WLST provides a special method named makePropertiesObject() to create a properties object out of a string of name and value pairs separated via semicolon. Therefore, set the properties of a JDBC connection pool as follows:

semCPProperties =

Deploying the newly created resource, such as the connection pool, to the server is easy. Invoke the addTarget() method of the source as follows:


Deploying an application is very easy with WLST using the deploy() method. The deploy() method takes three parameters. The first parameter is the name of the application. The second parameter is the path to the location of the EAR file. The third parameter is the target or the server name. The following is the example of the deploy() method:


Before executing the WLST script, configure an empty WebLogic Workshop domain by following the steps in the Domain Creation section using SEMDomain-WLST as the Configuration Name. Setup the database instance by following the steps in the Database Configuration section. Now, execute the script:

java weblogic.WLST sem_domain_wlst.py

Restart the WebLogic Server instance and verify that the configuration is correct by running the tests as described in the Verifying the Domain Configuration section.

Is it possible to reverse engineer an existing domain into a WLST script? Absolutely. Using the configuretoscript() command, the contents of an existing domain are converted into a WLST script file. Use this feature to quickly incorporate WLST into your current process.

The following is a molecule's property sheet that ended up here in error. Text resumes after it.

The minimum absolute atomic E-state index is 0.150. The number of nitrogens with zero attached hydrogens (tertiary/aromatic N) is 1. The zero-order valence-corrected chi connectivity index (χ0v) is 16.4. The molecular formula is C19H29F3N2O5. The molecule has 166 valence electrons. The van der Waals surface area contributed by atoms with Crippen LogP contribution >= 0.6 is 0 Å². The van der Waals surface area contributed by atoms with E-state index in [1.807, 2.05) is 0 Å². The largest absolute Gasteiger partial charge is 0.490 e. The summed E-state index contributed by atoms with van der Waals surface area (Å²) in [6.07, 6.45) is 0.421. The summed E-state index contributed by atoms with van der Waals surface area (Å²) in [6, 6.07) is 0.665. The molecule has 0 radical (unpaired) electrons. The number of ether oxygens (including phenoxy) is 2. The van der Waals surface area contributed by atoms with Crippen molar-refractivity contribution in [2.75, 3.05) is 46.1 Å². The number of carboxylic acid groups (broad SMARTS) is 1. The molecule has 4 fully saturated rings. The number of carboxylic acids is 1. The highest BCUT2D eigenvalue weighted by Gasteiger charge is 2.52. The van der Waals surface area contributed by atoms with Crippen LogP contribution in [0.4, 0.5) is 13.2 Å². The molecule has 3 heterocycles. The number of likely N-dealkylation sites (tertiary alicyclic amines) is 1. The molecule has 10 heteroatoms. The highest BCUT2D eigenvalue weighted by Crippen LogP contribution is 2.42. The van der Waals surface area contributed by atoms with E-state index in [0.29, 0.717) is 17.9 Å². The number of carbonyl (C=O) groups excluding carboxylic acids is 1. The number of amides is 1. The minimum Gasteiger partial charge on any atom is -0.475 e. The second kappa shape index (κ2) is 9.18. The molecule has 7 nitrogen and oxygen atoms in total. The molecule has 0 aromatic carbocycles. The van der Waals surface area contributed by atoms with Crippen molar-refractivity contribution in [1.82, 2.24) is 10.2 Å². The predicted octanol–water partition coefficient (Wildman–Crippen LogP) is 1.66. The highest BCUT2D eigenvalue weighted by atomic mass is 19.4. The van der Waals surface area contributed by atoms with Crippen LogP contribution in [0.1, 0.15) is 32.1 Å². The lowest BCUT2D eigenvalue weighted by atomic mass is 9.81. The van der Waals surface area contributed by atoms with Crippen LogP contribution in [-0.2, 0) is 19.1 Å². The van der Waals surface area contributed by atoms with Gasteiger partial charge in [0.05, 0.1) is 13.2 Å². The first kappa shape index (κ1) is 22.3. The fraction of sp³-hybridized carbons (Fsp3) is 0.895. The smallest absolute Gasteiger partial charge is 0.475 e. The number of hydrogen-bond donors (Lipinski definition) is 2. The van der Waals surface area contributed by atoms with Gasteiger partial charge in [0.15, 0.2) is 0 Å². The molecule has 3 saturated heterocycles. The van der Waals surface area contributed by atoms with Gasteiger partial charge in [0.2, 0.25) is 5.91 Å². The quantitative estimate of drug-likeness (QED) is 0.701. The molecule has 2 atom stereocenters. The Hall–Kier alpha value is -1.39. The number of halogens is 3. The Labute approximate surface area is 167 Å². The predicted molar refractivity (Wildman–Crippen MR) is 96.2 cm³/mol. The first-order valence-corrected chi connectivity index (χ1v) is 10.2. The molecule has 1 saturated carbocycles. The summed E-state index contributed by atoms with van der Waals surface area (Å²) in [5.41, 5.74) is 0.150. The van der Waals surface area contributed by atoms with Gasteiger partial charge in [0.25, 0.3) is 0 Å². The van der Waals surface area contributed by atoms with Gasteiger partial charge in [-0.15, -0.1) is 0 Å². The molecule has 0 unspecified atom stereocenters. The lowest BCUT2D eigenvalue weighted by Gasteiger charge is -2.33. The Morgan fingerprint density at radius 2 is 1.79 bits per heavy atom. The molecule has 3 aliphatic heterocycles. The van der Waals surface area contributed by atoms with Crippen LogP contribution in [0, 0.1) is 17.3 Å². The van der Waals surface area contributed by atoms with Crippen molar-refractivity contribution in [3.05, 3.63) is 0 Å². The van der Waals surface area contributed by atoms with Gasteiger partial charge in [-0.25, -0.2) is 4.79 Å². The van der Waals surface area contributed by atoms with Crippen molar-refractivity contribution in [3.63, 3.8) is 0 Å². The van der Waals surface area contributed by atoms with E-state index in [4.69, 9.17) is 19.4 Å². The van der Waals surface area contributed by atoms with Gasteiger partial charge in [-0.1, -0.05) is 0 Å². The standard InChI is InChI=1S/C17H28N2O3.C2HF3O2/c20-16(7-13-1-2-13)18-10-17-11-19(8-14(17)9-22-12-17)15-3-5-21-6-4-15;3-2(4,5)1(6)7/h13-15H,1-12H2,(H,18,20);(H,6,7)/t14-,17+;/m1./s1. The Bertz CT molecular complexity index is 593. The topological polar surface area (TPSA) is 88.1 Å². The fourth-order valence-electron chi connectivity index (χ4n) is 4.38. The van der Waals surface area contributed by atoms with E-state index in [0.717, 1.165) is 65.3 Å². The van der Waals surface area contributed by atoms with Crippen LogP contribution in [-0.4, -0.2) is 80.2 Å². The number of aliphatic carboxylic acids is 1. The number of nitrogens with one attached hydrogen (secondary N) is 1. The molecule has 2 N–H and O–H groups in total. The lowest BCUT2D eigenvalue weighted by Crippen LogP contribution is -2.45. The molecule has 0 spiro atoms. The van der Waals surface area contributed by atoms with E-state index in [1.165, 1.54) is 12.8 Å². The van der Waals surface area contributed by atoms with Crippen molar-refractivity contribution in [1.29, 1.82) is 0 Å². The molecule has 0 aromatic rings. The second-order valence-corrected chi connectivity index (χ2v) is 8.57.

Silent Scripts

A silent script consists of statements that are executed by the configuration wizard in silent mode. The silent script uses a very simple language. The statements are terminated by semicolons (;). The language supports Java-style comments. Double forward slash (//) is used to comment to the end of the line whereas /* ? */ is used to comment sections. The language has no concept of data-types; everything is a string enclosed in double quotes. For example, to set boolean or integer types just enclose the value in double quotes, as shown below:

set cgServer.StdoutDebugEnabled "true";
set cgServer.StdoutSeverityLevel "64";

The simple types can be converted to their string equivalents, but what about objects? In the case of objects the name of the object is used. For example, to set the error destination for a queue:

set aq.ErrorDestination "SEMAppWeb.queue.AsyncDispatcher_error";

There is no support for branching and looping. There is no navigation. The structure of the silent script file is flat. The language does support variables. A variable can be assigned upon either creating a new object or finding a preexisting object. For example, a variable assignment on finding a preexisting object:

find Server "cgServer" as cgServer;

And, a variable assignment on creating a new object:

create JDBCConnectionPool "semJDBCConnectionPool" as semCP;

The script uses special syntax to deploy resources to their targets, i.e., calling the addTarget() method of an MBean. The special syntax is assign <resource type> "<resource name>" to Target "<server name>";. For example, to deploy semJDBCConnectionPool to cgServer use the following syntax:

assign JDBCConnectionPool "semJDBCConnectionPool" to Target "cgServer";

The silent script enables domain creation very nicely. Therefore, you can either create the domain using the Configuration Wizard as described in the Domain Configuration section or use the silent script. I will illustrate domain creation with a silent script. The sem_domain_silent_create.txt script illustrates domain creation. The silent script reads Basic WebLogic Workshop Domain template and creates a domain. But, how do you invoke the script? The syntax to invoke the silent script is: